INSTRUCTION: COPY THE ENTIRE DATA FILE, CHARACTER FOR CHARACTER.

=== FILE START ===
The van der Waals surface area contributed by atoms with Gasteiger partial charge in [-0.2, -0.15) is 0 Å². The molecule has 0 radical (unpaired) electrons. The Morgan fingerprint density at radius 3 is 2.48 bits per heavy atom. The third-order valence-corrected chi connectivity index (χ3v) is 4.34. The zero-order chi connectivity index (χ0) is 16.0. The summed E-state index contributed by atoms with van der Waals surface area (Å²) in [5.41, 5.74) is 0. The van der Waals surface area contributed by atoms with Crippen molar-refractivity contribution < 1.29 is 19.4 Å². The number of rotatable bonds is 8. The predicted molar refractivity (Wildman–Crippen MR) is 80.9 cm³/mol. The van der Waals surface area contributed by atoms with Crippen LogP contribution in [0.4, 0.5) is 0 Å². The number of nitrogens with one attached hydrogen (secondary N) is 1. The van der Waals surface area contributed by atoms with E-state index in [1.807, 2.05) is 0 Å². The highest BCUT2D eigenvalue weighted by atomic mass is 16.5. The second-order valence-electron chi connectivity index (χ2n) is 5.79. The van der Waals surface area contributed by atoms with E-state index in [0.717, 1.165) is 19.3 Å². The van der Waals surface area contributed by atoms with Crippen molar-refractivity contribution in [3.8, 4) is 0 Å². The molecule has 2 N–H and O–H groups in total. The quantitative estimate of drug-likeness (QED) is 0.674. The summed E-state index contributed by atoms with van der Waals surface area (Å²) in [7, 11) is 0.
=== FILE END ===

The van der Waals surface area contributed by atoms with Gasteiger partial charge in [-0.2, -0.15) is 0 Å². The molecule has 0 radical (unpaired) electrons. The Morgan fingerprint density at radius 3 is 2.48 bits per heavy atom. The third-order valence-corrected chi connectivity index (χ3v) is 4.34. The zero-order chi connectivity index (χ0) is 16.0. The summed E-state index contributed by atoms with van der Waals surface area (Å²) in [5.41, 5.74) is 0. The van der Waals surface area contributed by atoms with Crippen molar-refractivity contribution < 1.29 is 19.4 Å². The number of rotatable bonds is 8. The predicted molar refractivity (Wildman–Crippen MR) is 80.9 cm³/mol. The van der Waals surface area contributed by atoms with Crippen LogP contribution in [0.4, 0.5) is 0 Å². The number of nitrogens with one attached hydrogen (secondary N) is 1. The van der Waals surface area contributed by atoms with E-state index in [1.807, 2.05) is 0 Å². The highest BCUT2D eigenvalue weighted by atomic mass is 16.5. The second-order valence-electron chi connectivity index (χ2n) is 5.79. The van der Waals surface area contributed by atoms with E-state index in [0.717, 1.165) is 19.3 Å². The van der Waals surface area contributed by atoms with Crippen molar-refractivity contribution in [3.8, 4) is 0 Å². The molecule has 2 N–H and O–H groups in total. The quantitative estimate of drug-likeness (QED) is 0.674. The summed E-state index contributed by atoms with van der Waals surface area (Å²) in [7, 11) is 0.